3. After initialization, the servlet can service client-requests. Each request is serviced in its own separate thread. The container calls the service() method of the servlet for every request. The service() method determines the kind of request being made and dispatches it to an appropriate method to handle the request. The developer of the servlet must provide an implementation for these methods. If a request for a method that is not implemented by the servlet is made, the method of the parent class is called, typically resulting in an error being returned to the requester.
  4. Finally, the container calls the destroy() method which takes the servlet out of service. The destroy() method like init() is called only once in the lifecycle of a Servlet.

Here is a simple servlet that just generates HTML import java.io.IOException; import java.io.PrintWriter;

import javax.servlet.ServletException; import javax.servlet.http.HttpServlet; import javax.servlet.http.HttpServletRequest; import javax.servlet.http.HttpServletResponse;

public class HelloWorld extends HttpServlet {

 public void doGet(HttpServletRequest request, HttpServletResponse response)
     throws ServletException, IOException {
   PrintWriter out = response.getWriter();
   out.println("
                                       "Transitional//EN">n" +
               "n" +
               "Hello WWWn" +
               "n" +
               "

Hello WWW

n" +
               "");
} }

ServletConfig and ServletContext

There is only one ServletContext in every application. This object can be used by all the servlets to obtain application level information or container details. Every servlet, on the other hand, gets its own ServletConfig object. This object provides initialization parameters for a servlet. A developer can obtain the reference to ServletContext using either the ServletConfig object or ServletRequest object.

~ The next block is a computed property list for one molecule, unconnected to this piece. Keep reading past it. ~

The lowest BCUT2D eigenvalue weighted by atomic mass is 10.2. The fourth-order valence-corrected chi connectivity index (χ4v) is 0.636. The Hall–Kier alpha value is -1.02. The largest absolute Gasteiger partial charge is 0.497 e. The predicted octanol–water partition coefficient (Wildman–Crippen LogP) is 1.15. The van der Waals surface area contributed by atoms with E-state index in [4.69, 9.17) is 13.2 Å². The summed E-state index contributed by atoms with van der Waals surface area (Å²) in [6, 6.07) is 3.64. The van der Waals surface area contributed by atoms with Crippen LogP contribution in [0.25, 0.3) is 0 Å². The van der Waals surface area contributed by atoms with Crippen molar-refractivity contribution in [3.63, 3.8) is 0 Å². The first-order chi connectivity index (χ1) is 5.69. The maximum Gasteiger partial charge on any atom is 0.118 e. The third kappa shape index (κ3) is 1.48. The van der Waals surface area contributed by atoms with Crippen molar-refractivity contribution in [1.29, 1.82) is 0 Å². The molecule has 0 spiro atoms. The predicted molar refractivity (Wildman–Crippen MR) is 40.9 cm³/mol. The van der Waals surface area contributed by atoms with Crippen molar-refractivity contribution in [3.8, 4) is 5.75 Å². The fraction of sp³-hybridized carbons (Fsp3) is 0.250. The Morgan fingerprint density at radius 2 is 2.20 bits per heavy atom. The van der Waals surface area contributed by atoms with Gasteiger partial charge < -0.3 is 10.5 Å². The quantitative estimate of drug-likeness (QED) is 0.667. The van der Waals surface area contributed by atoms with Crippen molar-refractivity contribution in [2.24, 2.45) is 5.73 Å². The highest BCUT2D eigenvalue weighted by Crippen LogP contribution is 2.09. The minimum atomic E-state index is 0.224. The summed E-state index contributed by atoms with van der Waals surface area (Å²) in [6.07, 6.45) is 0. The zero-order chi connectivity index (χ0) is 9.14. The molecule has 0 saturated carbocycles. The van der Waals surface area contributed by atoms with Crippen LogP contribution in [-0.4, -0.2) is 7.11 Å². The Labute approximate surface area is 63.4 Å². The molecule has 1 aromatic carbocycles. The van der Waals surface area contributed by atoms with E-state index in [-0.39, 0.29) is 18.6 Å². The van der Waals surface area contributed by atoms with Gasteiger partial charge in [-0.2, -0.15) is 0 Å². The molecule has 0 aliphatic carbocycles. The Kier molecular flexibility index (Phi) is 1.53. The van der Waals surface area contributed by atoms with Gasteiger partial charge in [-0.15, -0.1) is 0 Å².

Servlet containers

A Servlet container is a specialized web server that supports Servlet execution. It combines the basic functionality of a web server with certain Java/Servlet specific optimizations and extensions – such as an integrated Java runtime environment, and the ability to automatically translate specific URLs into Servlet requests. Individual Servlets are registered with a Servlet container, providing the container with information about what functionality they provide, and what URL or other resource locator they will use to identify themselves. The Servlet container is then able to initialize the Servlet as necessary and deliver requests to the Servlet as they arrive. Many containers have the ability to dynamically add and remove Servlets from the system, allowing new Servlets to quickly be deployed or removed without affecting other Servlets running from the same container. Servlet containers are also referred to as web containers or web engines.

Like the other Java APIs, different vendors provide their own implementation of the Servlet container standard. For a list of some of the free and commercial web containers, see the list of Servlet containers. (Note that 'free' means that non-commercial use is free. Some of the commercial containers, e.g. Resin and Orion, are free to use in a server environment for non-profit organizations).

See also

External links